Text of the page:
Ramendra Kumar recalls some beautiful memories of his childhood of Diwali celebrations that were sparkling times of innocence, fun and merriment.
Diwali unleashes a montage of memories: crackers and camaraderie, sweets and sentiments, lights and laughter, rituals and ruckus and lots more. However, the image that is most enduring and endearing is that of my father (Bauji) making the festival of lights sparkle even more with his love, charm and grace.
The first vignette in my stock of reminiscences is the Diwali shopping expedition which I undertook with Bauji and my sister, Gunjan. I was six and supremely excited.
As we entered the market I declared, “Let’s buy crackers.”
“No way, we’ll do the Puja shopping first,” Gunjan, who at 15, considered herself to be more than an adult, replied.
“No, we can do the shopping later,” I insisted, looking at Bauji for support.
“Shut up Ramen, you don’t know anything,” Gunjan snapped.
“Who says? I am also well read, (Ham bhi padhe, likhen hain),” I replied. Bauji burst out laughing and picking me up and hugged me. Gunjan too couldn’t help smiling and as a result, sparklers took precedence over shopping.
Bauji would repeat this remark of mine to anyone who would care to listen, on every Diwali, as long as he lived.
The Puja in our house involved elaborate rituals. When we were young Bauji would make all the arrangements for the Puja with Gunjan helping out and yours truly coming in between. This was the day when Bauji wore a dhoti and kurta, and looked very handsome. Once, the floor was still wet and he got up on the cot to wear his dhoti. When he was in the last stages of his rendezvous with sartorial finesse, I saw him and managed to click a photo. This still remains one of my most precious possessions.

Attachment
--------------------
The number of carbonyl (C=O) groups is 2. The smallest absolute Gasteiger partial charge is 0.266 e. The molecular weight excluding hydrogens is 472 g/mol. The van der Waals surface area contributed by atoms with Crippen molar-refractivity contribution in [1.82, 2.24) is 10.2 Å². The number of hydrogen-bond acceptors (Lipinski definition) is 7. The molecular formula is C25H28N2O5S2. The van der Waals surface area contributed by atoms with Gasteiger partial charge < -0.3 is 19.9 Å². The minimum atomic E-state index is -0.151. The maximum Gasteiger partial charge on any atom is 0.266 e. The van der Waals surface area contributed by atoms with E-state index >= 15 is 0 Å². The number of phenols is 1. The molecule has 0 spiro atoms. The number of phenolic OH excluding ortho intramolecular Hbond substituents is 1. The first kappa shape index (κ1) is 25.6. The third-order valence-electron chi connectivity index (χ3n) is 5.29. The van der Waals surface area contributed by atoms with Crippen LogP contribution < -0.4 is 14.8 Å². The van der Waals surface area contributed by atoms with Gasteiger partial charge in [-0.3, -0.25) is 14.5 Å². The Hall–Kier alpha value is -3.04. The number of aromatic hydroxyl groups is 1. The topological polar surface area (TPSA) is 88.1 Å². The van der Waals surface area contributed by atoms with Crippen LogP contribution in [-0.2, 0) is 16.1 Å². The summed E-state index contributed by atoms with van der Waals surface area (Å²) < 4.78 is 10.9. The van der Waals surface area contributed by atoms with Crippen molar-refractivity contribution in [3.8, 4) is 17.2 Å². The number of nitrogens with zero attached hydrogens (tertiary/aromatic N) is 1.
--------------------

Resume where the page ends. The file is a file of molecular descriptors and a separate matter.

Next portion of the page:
When I was 18, Bauji handed over the responsibility of performing the Lakshmi Puja, to me. I really enjoyed it, more so because he would sit beside me explaining the importance of each and every ritual. After the Puja both of us sang bhajans. It was such a relief to know that there was at least one person in the whole wide world who sang even more tunelessly than me!
This reminds me that the first time the rocket was introduced in India was in 1970, soon after Neil Armstrong’s small step/giant leap episode. Since I was too small to handle a rocket, Bauji decided to experiment. However, due to a combination of inexperience and ineptitude the rocket instead of going up went at an angle and crashed into Bauji’s name plate on the gate. Which actually was a blessing in disguise since it badly needed replacement and Bauji as usual was loath to spend money on anything related to himself – except of course his precious daughter!
I lost Bauji a few years ago and did not celebrate Diwali that year. A year later too I wasn’t very keen. But somehow the tug was too much. I knew in my heart of hearts the festival of lights was special to us in more ways than one. He had been a forced bachelor and me too young to be married. We had thus lived with each other for more than a decade sharing and caring, fighting and making up, reaching out and drawing in. And never were these moments most pronounced than during Diwali. We would argue over the timing, quibble over the decoration, shout at the delay, crib over intrusions, sit together and pray, stand together and sing and then chuckle and chortle at our successful efforts at creating cacophony. Finally after the aarti had been taken I would bend down…. Before I could even touch his feet Bauji would pull me up with first his strong, and later on his frail, hands and hold me tight and hug me…..
“Happy Diwali beta,” he would say and invariably his eyes would be moist.
‘Happy Diwali, Bauji, wherever you are. This bhajan is for you… Without you it sounds almost tuneful…’
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